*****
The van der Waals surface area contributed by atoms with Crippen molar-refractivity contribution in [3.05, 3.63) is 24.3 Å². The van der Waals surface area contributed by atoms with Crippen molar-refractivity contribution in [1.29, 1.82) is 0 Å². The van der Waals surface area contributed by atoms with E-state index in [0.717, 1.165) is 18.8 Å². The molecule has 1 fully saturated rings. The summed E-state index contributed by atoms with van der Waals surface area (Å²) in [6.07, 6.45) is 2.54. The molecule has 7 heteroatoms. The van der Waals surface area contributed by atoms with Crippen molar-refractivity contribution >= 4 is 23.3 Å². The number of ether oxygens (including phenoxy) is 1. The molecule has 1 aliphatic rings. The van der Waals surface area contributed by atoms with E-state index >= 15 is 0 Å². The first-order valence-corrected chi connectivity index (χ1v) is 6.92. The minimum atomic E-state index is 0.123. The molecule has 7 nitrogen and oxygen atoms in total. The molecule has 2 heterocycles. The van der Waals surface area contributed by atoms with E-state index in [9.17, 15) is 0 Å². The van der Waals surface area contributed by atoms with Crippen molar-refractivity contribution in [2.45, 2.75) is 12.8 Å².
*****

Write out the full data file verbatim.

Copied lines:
The van der Waals surface area contributed by atoms with Crippen molar-refractivity contribution in [3.05, 3.63) is 24.3 Å². The van der Waals surface area contributed by atoms with Crippen molar-refractivity contribution in [1.29, 1.82) is 0 Å². The van der Waals surface area contributed by atoms with E-state index in [0.717, 1.165) is 18.8 Å². The molecule has 1 fully saturated rings. The summed E-state index contributed by atoms with van der Waals surface area (Å²) in [6.07, 6.45) is 2.54. The molecule has 7 heteroatoms. The van der Waals surface area contributed by atoms with Crippen molar-refractivity contribution >= 4 is 23.3 Å². The number of ether oxygens (including phenoxy) is 1. The molecule has 1 aliphatic rings. The van der Waals surface area contributed by atoms with E-state index >= 15 is 0 Å². The first-order valence-corrected chi connectivity index (χ1v) is 6.92. The minimum atomic E-state index is 0.123. The molecule has 7 nitrogen and oxygen atoms in total. The molecule has 2 heterocycles. The van der Waals surface area contributed by atoms with E-state index in [9.17, 15) is 0 Å². The van der Waals surface area contributed by atoms with Crippen molar-refractivity contribution in [2.45, 2.75) is 12.8 Å².